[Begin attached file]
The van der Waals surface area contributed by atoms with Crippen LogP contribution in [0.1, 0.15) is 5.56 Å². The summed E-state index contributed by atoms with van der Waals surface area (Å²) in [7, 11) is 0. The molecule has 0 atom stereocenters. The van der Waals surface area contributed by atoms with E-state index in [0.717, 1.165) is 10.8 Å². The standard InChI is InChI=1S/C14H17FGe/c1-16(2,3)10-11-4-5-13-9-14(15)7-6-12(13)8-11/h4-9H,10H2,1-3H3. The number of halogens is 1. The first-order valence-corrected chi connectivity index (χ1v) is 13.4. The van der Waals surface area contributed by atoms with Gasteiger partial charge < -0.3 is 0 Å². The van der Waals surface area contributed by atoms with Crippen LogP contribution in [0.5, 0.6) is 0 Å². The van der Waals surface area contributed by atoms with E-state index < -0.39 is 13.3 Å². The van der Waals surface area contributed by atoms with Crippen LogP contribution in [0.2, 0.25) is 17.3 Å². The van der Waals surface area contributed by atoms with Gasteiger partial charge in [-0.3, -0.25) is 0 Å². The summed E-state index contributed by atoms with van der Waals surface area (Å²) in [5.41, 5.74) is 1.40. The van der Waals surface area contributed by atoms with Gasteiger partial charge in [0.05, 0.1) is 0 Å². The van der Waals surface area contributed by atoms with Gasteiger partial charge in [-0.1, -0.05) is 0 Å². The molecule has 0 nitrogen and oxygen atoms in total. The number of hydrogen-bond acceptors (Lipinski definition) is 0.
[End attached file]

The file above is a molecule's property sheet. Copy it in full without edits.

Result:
The van der Waals surface area contributed by atoms with Crippen LogP contribution in [0.1, 0.15) is 5.56 Å². The summed E-state index contributed by atoms with van der Waals surface area (Å²) in [7, 11) is 0. The molecule has 0 atom stereocenters. The van der Waals surface area contributed by atoms with E-state index in [0.717, 1.165) is 10.8 Å². The standard InChI is InChI=1S/C14H17FGe/c1-16(2,3)10-11-4-5-13-9-14(15)7-6-12(13)8-11/h4-9H,10H2,1-3H3. The number of halogens is 1. The first-order valence-corrected chi connectivity index (χ1v) is 13.4. The van der Waals surface area contributed by atoms with Gasteiger partial charge < -0.3 is 0 Å². The van der Waals surface area contributed by atoms with Crippen LogP contribution in [0.5, 0.6) is 0 Å². The van der Waals surface area contributed by atoms with E-state index < -0.39 is 13.3 Å². The van der Waals surface area contributed by atoms with Crippen LogP contribution in [0.2, 0.25) is 17.3 Å². The van der Waals surface area contributed by atoms with Gasteiger partial charge in [-0.3, -0.25) is 0 Å². The summed E-state index contributed by atoms with van der Waals surface area (Å²) in [5.41, 5.74) is 1.40. The van der Waals surface area contributed by atoms with Gasteiger partial charge in [0.05, 0.1) is 0 Å². The van der Waals surface area contributed by atoms with Gasteiger partial charge in [-0.1, -0.05) is 0 Å². The molecule has 0 nitrogen and oxygen atoms in total. The number of hydrogen-bond acceptors (Lipinski definition) is 0.